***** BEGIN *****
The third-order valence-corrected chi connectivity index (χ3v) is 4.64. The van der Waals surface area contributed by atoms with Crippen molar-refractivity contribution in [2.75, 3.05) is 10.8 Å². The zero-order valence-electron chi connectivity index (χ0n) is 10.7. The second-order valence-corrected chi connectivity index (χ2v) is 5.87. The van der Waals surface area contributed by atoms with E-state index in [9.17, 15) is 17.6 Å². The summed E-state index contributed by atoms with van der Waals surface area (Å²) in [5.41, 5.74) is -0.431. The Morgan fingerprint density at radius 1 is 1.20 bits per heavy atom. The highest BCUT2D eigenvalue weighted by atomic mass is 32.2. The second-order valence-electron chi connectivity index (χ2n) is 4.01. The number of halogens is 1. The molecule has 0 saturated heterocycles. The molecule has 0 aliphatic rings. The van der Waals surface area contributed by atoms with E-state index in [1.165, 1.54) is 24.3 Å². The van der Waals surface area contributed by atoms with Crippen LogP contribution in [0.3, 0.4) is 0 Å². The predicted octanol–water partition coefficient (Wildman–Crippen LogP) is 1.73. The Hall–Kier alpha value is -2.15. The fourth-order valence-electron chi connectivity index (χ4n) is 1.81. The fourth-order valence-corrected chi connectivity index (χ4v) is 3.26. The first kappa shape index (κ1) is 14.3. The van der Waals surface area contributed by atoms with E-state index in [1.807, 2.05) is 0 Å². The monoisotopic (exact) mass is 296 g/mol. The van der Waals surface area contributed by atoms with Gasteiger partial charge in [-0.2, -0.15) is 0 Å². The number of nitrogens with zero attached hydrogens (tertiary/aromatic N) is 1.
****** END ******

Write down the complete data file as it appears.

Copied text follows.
The third-order valence-corrected chi connectivity index (χ3v) is 4.64. The van der Waals surface area contributed by atoms with Crippen molar-refractivity contribution in [2.75, 3.05) is 10.8 Å². The zero-order valence-electron chi connectivity index (χ0n) is 10.7. The second-order valence-corrected chi connectivity index (χ2v) is 5.87. The van der Waals surface area contributed by atoms with E-state index in [9.17, 15) is 17.6 Å². The summed E-state index contributed by atoms with van der Waals surface area (Å²) in [5.41, 5.74) is -0.431. The Morgan fingerprint density at radius 1 is 1.20 bits per heavy atom. The highest BCUT2D eigenvalue weighted by atomic mass is 32.2. The second-order valence-electron chi connectivity index (χ2n) is 4.01. The number of halogens is 1. The molecule has 0 saturated heterocycles. The molecule has 0 aliphatic rings. The van der Waals surface area contributed by atoms with E-state index in [1.165, 1.54) is 24.3 Å². The van der Waals surface area contributed by atoms with Crippen LogP contribution in [0.3, 0.4) is 0 Å². The predicted octanol–water partition coefficient (Wildman–Crippen LogP) is 1.73. The Hall–Kier alpha value is -2.15. The fourth-order valence-electron chi connectivity index (χ4n) is 1.81. The fourth-order valence-corrected chi connectivity index (χ4v) is 3.26. The first kappa shape index (κ1) is 14.3. The van der Waals surface area contributed by atoms with E-state index in [1.807, 2.05) is 0 Å². The monoisotopic (exact) mass is 296 g/mol. The van der Waals surface area contributed by atoms with Gasteiger partial charge in [-0.2, -0.15) is 0 Å². The number of nitrogens with zero attached hydrogens (tertiary/aromatic N) is 1.